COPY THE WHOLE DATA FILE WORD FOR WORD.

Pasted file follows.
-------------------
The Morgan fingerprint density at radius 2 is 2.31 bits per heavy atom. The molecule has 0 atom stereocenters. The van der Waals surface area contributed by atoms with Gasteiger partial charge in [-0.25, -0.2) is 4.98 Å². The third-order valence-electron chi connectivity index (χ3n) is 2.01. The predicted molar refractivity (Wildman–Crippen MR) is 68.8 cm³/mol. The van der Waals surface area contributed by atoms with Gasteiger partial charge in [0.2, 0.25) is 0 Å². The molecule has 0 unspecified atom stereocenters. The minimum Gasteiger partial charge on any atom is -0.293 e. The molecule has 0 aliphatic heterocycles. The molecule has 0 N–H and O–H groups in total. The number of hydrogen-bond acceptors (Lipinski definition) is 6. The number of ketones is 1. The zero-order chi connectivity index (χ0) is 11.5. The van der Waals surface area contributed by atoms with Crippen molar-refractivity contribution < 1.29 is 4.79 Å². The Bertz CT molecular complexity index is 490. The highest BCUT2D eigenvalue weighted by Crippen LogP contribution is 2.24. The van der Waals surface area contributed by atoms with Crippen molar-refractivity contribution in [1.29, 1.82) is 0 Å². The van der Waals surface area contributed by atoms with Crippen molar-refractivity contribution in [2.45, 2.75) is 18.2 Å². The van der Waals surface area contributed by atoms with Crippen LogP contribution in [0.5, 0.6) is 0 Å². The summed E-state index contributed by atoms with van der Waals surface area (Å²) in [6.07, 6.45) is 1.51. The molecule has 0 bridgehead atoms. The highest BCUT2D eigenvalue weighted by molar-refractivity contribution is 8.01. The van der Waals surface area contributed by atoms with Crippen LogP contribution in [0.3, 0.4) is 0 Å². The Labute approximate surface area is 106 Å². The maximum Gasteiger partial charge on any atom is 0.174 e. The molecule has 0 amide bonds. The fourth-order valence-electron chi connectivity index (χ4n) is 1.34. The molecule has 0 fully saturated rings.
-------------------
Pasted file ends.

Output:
The Morgan fingerprint density at radius 2 is 2.31 bits per heavy atom. The molecule has 0 atom stereocenters. The van der Waals surface area contributed by atoms with Gasteiger partial charge in [-0.25, -0.2) is 4.98 Å². The third-order valence-electron chi connectivity index (χ3n) is 2.01. The predicted molar refractivity (Wildman–Crippen MR) is 68.8 cm³/mol. The van der Waals surface area contributed by atoms with Gasteiger partial charge in [0.2, 0.25) is 0 Å². The molecule has 0 unspecified atom stereocenters. The minimum Gasteiger partial charge on any atom is -0.293 e. The molecule has 0 aliphatic heterocycles. The molecule has 0 N–H and O–H groups in total. The number of hydrogen-bond acceptors (Lipinski definition) is 6. The number of ketones is 1. The zero-order chi connectivity index (χ0) is 11.5. The van der Waals surface area contributed by atoms with Crippen molar-refractivity contribution < 1.29 is 4.79 Å². The Bertz CT molecular complexity index is 490. The highest BCUT2D eigenvalue weighted by Crippen LogP contribution is 2.24. The van der Waals surface area contributed by atoms with Crippen molar-refractivity contribution in [1.29, 1.82) is 0 Å². The van der Waals surface area contributed by atoms with Crippen molar-refractivity contribution in [2.45, 2.75) is 18.2 Å². The van der Waals surface area contributed by atoms with Crippen LogP contribution in [0.5, 0.6) is 0 Å². The summed E-state index contributed by atoms with van der Waals surface area (Å²) in [6.07, 6.45) is 1.51. The molecule has 0 bridgehead atoms. The highest BCUT2D eigenvalue weighted by molar-refractivity contribution is 8.01. The van der Waals surface area contributed by atoms with Crippen LogP contribution in [0.3, 0.4) is 0 Å². The Labute approximate surface area is 106 Å². The maximum Gasteiger partial charge on any atom is 0.174 e. The molecule has 0 amide bonds. The fourth-order valence-electron chi connectivity index (χ4n) is 1.34. The molecule has 0 fully saturated rings.